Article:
Synthetic Muscle

Photo: NASA/Ras Labs
Photo: NASA/Ras Labs

“Synthetic Muscle: Resistance to Radiation” paves the way for the development of space-based robots with Synthetic Muscle to give them more human-like capabilities to fulfill a number of tasks in future space missions. The electroactive polymers in the Synthetic Muscle would have to be able to withstand the harsh radiation environment in space and maintain its ability to contract and expand like real human muscles.

The Synthetic Muscle, developed by Ras Labs, consists of robust electroactive polymers that contract and expand. The material can withstand extreme temperatures from –271 to over 135°C making them ideally suited for application in the harsh thermal environments found in space. Initial testing also shows promising signs of the material’s behavior in extreme radiation when combined with coating and additives.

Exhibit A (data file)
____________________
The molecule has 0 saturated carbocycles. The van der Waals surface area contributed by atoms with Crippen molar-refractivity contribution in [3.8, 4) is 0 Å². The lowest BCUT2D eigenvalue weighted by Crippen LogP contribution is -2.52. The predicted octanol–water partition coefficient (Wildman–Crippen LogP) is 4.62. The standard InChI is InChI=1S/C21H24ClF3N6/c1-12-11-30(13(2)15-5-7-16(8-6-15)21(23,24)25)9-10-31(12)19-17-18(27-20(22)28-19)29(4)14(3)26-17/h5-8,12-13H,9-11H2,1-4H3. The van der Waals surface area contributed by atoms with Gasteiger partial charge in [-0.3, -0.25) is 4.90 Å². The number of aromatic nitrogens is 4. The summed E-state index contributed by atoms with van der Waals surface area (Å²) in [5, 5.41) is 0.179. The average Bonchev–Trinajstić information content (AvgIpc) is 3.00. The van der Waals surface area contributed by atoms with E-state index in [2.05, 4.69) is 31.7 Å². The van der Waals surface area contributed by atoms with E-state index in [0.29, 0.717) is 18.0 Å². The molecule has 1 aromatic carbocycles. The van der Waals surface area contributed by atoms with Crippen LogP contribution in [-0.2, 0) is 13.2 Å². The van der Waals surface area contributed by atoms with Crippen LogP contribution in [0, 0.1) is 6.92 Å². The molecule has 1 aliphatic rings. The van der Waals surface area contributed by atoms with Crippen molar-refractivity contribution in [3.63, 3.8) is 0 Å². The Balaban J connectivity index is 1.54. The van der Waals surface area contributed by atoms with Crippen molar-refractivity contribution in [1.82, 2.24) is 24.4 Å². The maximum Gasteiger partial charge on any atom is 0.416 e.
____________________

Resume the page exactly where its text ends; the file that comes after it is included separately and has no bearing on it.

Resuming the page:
Radiation testing subjected the material to high doses followed by testing for pH and peroxide formation that can indicate radiation-related radical formation. The samples had shown no change in these properties as well as electroactivity and material integrity. To test the material in a realistic space environment, a total of 32 Synthetic Muscle samples, each 2.5 by 0.3 centimeters in size, are flown to ISS featuring different additives and coatings to identify the combination that shows the best radiation hardening.

The strips of Synthetic Muscles are installed on titanium coupons and protected by lightweight aluminum cages. The experiment also includes two thermoluminescent dosimeter to record the total radiation exposure. Regular photos of the Synthetic Muscle strips will be acquired over the three-month mission duration.